|Publication number||US4863900 A|
|Application number||US 07/003,621|
|Publication date||Sep 5, 1989|
|Filing date||Jan 15, 1987|
|Priority date||Jan 15, 1987|
|Publication number||003621, 07003621, US 4863900 A, US 4863900A, US-A-4863900, US4863900 A, US4863900A|
|Inventors||Jerry J. Pollock, John J. Docherty|
|Original Assignee||The Research Foundation Of State University Of New York|
|Export Citation||BiBTeX, EndNote, RefMan|
|Patent Citations (1), Non-Patent Citations (5), Referenced by (67), Classifications (12), Legal Events (4)|
|External Links: USPTO, USPTO Assignment, Espacenet|
This invention was made with Government support under the National Institutes of Health awarded by contract 2S0RR0577808. The Government has certain rights in the invention.
At the present time, there are a number of small molecular weight drugs which are either being used therapeutically or are currently being tested in antiviral chemotherapy. The majority of these drugs are derivatives of nucleosides which exert their antiviral effects by penetrating viral-infected mammalian cells and interfering inside the cell with nucleic acid synthesis. To date, the failures of antiviral chemotherapy can be attributed in part to a lack of selective toxicity in that both host and viral nucleic acid synthesis are inhibited by these antiviral agents. Because antiviral effects are a consequence of traversion of the mammalian cell membrane, clinical efficacy depends upon achieving effective antiviral concentrations at the site of infection; in particular, intracellular levels of the antiviral agent must be adequate (Lorian, Antibiotics in Laboratory Medicine, 2nd Edition, Williams and Wilkins Publishers, p. 359, 1986).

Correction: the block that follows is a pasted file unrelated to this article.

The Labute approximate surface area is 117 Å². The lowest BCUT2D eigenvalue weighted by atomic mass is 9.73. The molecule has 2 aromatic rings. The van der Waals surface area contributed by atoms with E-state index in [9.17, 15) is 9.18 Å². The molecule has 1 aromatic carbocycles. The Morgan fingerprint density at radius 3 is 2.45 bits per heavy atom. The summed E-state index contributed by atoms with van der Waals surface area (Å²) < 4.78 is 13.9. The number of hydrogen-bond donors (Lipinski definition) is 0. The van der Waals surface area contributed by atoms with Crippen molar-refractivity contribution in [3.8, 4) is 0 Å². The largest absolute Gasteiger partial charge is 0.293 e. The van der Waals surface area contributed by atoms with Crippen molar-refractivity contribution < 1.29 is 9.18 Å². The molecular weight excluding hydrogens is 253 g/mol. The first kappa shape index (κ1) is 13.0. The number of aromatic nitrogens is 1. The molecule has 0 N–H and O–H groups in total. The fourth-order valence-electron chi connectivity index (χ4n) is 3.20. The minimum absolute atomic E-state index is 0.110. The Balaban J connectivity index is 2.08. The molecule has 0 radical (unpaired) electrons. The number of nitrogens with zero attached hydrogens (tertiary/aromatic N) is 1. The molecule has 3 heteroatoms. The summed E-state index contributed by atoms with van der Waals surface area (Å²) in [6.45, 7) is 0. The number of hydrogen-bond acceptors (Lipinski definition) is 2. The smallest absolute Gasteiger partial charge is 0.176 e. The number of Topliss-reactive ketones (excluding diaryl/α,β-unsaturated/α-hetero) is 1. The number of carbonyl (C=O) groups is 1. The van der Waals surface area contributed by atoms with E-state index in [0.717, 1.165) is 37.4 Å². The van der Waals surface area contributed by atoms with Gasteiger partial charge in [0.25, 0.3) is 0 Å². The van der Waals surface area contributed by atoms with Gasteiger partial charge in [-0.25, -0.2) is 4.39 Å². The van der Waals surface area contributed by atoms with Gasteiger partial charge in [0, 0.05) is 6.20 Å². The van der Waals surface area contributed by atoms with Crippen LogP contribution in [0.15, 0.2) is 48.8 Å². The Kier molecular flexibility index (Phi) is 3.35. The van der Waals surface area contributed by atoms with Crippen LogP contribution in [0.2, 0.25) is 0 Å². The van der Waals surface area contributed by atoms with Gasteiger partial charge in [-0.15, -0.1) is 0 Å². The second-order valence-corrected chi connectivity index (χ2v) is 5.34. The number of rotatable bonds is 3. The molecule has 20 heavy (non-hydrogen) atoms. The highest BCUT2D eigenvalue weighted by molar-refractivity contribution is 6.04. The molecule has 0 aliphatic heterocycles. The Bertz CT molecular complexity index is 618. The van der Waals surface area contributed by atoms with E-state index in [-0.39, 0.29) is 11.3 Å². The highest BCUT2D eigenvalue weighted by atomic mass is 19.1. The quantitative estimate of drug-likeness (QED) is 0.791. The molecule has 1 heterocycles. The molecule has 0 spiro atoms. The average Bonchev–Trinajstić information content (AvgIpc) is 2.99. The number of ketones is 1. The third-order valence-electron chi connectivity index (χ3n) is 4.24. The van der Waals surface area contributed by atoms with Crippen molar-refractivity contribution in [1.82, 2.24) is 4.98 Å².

A much less popular approach to antiviral chemotherapy has been the use of peptides which by themselves are too large to penetrate mammalian cells but will react with the surface envelope of the virus and inhibit viral infectivity. In blocking the site on the virus which attaches to the plasma membrane receptor of the host mammalian cell, the peptides may irreversibly and directly inactivate virus particles.